Ed Koch Is Very Disappointed About Hagel
The Hizzoner lashes out at President Obama
Last we checked in with former New York City Mayor Ed Koch was right before election day, only a few months ago. Koch had just endorsed President Obama for a second term, having taken credit for “persuading” the President to adopt a friendlier posture toward Israel. But Israel, it turns out, was not the only issue that led Koch to throw his support behind the President. At the time, he told me:
“Israel is a major issue, but the other issues are major too, which are Social Security, Medicare, Medicaid, abortion. From my point of view you have to be good on domestic issues as well as on foreign issues to get my support. The president has my support because he’s good on both.”
Two months later, in the wake of President Obama’s nomination of Chuck Hagel as defense secretary, the Hizzoner has some buyer’s remorse.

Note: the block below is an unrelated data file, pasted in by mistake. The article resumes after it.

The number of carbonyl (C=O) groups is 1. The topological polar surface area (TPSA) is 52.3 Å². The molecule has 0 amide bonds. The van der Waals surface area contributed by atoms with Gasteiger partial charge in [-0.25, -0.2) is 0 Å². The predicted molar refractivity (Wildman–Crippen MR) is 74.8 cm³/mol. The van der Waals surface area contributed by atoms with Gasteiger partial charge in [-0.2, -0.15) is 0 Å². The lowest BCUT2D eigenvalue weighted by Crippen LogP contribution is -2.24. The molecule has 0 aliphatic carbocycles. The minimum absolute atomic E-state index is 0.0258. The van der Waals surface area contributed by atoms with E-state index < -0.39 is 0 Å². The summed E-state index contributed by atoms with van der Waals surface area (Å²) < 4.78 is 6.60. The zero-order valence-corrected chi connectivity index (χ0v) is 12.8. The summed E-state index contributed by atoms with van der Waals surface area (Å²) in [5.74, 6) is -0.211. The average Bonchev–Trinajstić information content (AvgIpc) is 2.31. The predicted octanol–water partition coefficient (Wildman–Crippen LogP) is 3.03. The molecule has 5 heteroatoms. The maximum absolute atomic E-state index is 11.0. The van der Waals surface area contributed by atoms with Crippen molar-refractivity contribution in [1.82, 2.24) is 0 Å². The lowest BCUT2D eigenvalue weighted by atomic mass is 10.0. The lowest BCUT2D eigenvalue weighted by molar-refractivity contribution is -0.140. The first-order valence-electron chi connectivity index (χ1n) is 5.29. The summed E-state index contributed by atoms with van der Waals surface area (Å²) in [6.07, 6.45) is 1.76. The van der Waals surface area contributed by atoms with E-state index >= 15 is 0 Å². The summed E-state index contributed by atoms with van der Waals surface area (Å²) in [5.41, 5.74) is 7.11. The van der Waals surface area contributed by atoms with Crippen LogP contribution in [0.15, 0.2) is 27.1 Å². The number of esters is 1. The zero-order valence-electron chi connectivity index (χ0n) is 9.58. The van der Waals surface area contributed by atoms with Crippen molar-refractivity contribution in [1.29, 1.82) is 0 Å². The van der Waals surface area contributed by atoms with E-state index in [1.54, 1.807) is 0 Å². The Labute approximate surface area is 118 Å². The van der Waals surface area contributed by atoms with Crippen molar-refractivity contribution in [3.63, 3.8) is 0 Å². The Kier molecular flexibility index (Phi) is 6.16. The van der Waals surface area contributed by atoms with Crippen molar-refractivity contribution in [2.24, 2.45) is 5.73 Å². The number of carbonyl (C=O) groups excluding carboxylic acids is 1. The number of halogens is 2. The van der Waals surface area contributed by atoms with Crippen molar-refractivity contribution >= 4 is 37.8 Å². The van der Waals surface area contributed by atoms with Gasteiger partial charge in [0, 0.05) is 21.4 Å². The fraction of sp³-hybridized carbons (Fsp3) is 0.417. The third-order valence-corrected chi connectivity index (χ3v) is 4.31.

“Frankly, I thought that there would come a time when he [Obama] would renege on what he conveyed on his support of Israel,” said Koch, adding, “it comes a little earlier than I thought it would.”
Really? So it turns out that the Hizzoner saw this coming all along. Koch went on, with some choice quotes:
“I believe it will encourage the Iranian program. I believe it will encourage the jihadists. They will say ‘ah, we are winning the battle. America is beginning to desert Israel.’”
Asked if he had an idea as to why the President selected Hagel, Koch said, “If I wanted to be Dr. Freud, I’d open up an office. I don’t know.”
“I’m sure that the Arabs are drinking orange juice and toasting Hagel’s good health.”
Koch’s disappointment seems to reflect a lot of the responses to Hagel’s nomination: bewilderment that borders on anger. While he is dismayed, Koch also expressed confidence that the strength of support for Israel in Congress will defeat whatever troubling measures could come from Hagel’s potential confirmation.
Whether any of that is true or not, one thing’s for sure: I think we might have just seen Ed Koch undergo the four stages of grief in the course of one interview.